Workplace homicides have increased by 50% in 2012, according to Dr. Larry Barton, Ph.D., an expert in threat management and a faculty member at the FBI Academy. Barton calculates that on average, two people are murdered at work each workday in the United States (Bailey, 2013). According to a Bureau of Justice Statistics report, current and former work associates accounted for 21% of workplace homicide offenders between 2005 and 2009 (Harrell, 2011). Between 2005 and 2009, individuals employed in sales and office jobs accounted for a staggering 33% of workplace homicides, ranking higher than law enforcement workplace homicides at 17%.
Comprehensive Background Checks on prospective employees may present employers with a chance to prevent individuals who have a propensity toward violence from endangering businesses’ employees, brand reputation, and clients.
The Federal Bureau of Investigation (FBI), in a recent Law Enforcement Bulletin, wrote:
- Prospective employers, when assessing a job applicant, need to consider that a comprehensive background check can be crucial in identifying past “behaviors of concern” and/or a pattern of criminal activity.
- “…it is critical to understand that workplace violence does not happen at random or ‘out of the blue’. Rather, perpetrators usually display some behaviors of concern.” (PDF)
Professional references are just one critical tool for providing employers with insight into an applicant’s character and professional behavior.
The aforementioned FBI Bulletin cites that tardiness, absenteeism, decreased productivity, struggling co-worker relationships, and decreased work performance, can all be indicators of increased workplace violence potential. Workplace violence extends beyond physical assaults and homicide – it also includes, but isn’t limited to, threatening behavior, intimidation, and bullying. The only information an employer obtains from a job applicant on a resume and job application is information the applicant is providing, and is therefore highly subjective.
Professional References are necessary to find out if a prospective employee has displayed concerning behaviors of tardiness, absences, bullying, and/or poor workplace relationships during previous periods of employment. Employers may want to obtain at least three professional references, in order to help provide more objective and accurate information, as well as to prevent scenarios in which a prospective employee may provide a fraudulent reference contact.
Extended Employment Verifications are also a vital tool employers can utilize in their background screening policy to make informed hiring decisions – decisions that could prevent a potential workplace violence offender from getting hired. Extended employment verifications involve obtaining questions specific to work performance and character from an applicant’s previous supervisor(s). Accredited background screening companies usually can accommodate a business’s request for business-specific and/or customized extended questions, and can likewise also usually provide a standardized set of extended questions as a suggestion to employers. Professional background screening companies can also consult with businesses to accommodate employers regarding the length of employment history they want checked on prospective applicants, the number of previous jobs they want verified, and/or the set points of contact to whom employers want the questions asked (for example, only applicants’ supervisors).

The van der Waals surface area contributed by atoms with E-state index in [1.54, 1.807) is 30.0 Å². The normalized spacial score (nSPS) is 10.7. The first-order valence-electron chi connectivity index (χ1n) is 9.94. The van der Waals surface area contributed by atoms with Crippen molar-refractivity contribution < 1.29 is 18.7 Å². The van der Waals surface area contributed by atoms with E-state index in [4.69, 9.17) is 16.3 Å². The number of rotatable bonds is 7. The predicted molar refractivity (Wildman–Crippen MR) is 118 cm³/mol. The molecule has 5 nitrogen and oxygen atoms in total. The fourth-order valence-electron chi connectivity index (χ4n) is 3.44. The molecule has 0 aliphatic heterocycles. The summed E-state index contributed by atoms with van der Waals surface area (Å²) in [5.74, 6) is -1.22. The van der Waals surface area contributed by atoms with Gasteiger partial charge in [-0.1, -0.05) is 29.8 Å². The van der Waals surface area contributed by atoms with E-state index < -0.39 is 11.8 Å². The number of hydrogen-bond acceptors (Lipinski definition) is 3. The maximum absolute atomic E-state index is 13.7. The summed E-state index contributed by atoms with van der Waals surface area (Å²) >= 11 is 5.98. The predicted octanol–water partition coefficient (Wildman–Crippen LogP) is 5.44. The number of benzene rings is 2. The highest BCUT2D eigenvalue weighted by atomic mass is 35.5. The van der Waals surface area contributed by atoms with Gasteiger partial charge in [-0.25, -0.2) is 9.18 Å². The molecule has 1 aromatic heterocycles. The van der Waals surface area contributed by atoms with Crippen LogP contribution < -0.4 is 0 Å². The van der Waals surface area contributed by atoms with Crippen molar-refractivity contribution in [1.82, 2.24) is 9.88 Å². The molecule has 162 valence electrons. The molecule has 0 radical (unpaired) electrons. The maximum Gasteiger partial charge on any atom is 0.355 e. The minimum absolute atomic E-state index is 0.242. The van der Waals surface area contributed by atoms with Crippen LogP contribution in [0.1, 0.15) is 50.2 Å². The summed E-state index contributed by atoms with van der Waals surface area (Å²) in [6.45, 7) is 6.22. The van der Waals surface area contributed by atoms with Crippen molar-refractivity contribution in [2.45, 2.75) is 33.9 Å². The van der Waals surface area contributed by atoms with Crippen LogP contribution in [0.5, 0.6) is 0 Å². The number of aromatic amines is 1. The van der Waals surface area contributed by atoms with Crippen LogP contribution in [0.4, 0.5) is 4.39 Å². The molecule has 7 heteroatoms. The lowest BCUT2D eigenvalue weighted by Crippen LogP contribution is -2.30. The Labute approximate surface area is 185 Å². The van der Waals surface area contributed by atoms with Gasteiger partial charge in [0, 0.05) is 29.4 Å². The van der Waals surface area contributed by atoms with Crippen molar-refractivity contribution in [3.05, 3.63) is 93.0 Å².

Naturally, a background screening program that contains professional references and extended employment verifications, as well as a thorough Criminal History Check, is a suggested best practice for employers to get the most insight into a prospective employee, as well as vital insight into what the FBI has termed “behaviors of concern”. These searches should be used to supplement a comprehensive criminal background history check, as well as other business-pertinent verifications.
Employers may want to assess if their current background screening programs are being used to their maximum capacity to assist employers in preventing applicants who present workplace violence risk from entering the employer’s workplace.
As the statistics show, even professions that are misguidedly considered safe (ex. an office occupation) are not immune from workplace violence. Employers may wish to consult with their background screening firms about which additional tools, including but not limited to extended employment verifications and professional references, are available to further reduce the risk of violence in the workplace.
In 2011, The Society of Human Resource Management (SHRM) and ASIS International published the "Workplace Violence Prevention and Intervention Standard" (PDF) in collaboration with the American National Standards Institute, Inc. This Standard provides an overview of protocols, procedures and policies that any organization can adopt to help identify and prevent threatening behavior and violence affecting the workplace; and outlines how to better address and resolve threats and violence that have already occurred. EBI’s Chief Knowledge Officer, Robert Capwell, was one of the contributing authors of this Standard.
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